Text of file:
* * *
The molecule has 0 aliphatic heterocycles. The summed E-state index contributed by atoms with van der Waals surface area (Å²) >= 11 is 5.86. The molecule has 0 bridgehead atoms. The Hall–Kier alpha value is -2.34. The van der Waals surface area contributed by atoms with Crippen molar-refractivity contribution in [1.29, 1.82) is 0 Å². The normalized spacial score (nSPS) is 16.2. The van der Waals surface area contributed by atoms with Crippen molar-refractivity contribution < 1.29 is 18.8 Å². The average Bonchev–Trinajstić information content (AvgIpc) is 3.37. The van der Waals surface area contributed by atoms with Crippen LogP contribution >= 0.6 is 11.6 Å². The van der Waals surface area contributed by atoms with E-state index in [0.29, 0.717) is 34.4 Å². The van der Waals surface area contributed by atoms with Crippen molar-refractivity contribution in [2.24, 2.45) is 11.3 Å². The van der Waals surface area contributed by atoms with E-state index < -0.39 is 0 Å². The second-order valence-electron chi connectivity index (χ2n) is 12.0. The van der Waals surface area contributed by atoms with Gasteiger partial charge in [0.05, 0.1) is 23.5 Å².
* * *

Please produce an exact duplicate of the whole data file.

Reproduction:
The molecule has 0 aliphatic heterocycles. The summed E-state index contributed by atoms with van der Waals surface area (Å²) >= 11 is 5.86. The molecule has 0 bridgehead atoms. The Hall–Kier alpha value is -2.34. The van der Waals surface area contributed by atoms with Crippen molar-refractivity contribution in [1.29, 1.82) is 0 Å². The normalized spacial score (nSPS) is 16.2. The van der Waals surface area contributed by atoms with Crippen molar-refractivity contribution < 1.29 is 18.8 Å². The average Bonchev–Trinajstić information content (AvgIpc) is 3.37. The van der Waals surface area contributed by atoms with Crippen LogP contribution >= 0.6 is 11.6 Å². The van der Waals surface area contributed by atoms with E-state index in [0.29, 0.717) is 34.4 Å². The van der Waals surface area contributed by atoms with Crippen molar-refractivity contribution in [2.24, 2.45) is 11.3 Å². The van der Waals surface area contributed by atoms with E-state index < -0.39 is 0 Å². The second-order valence-electron chi connectivity index (χ2n) is 12.0. The van der Waals surface area contributed by atoms with Gasteiger partial charge in [0.05, 0.1) is 23.5 Å².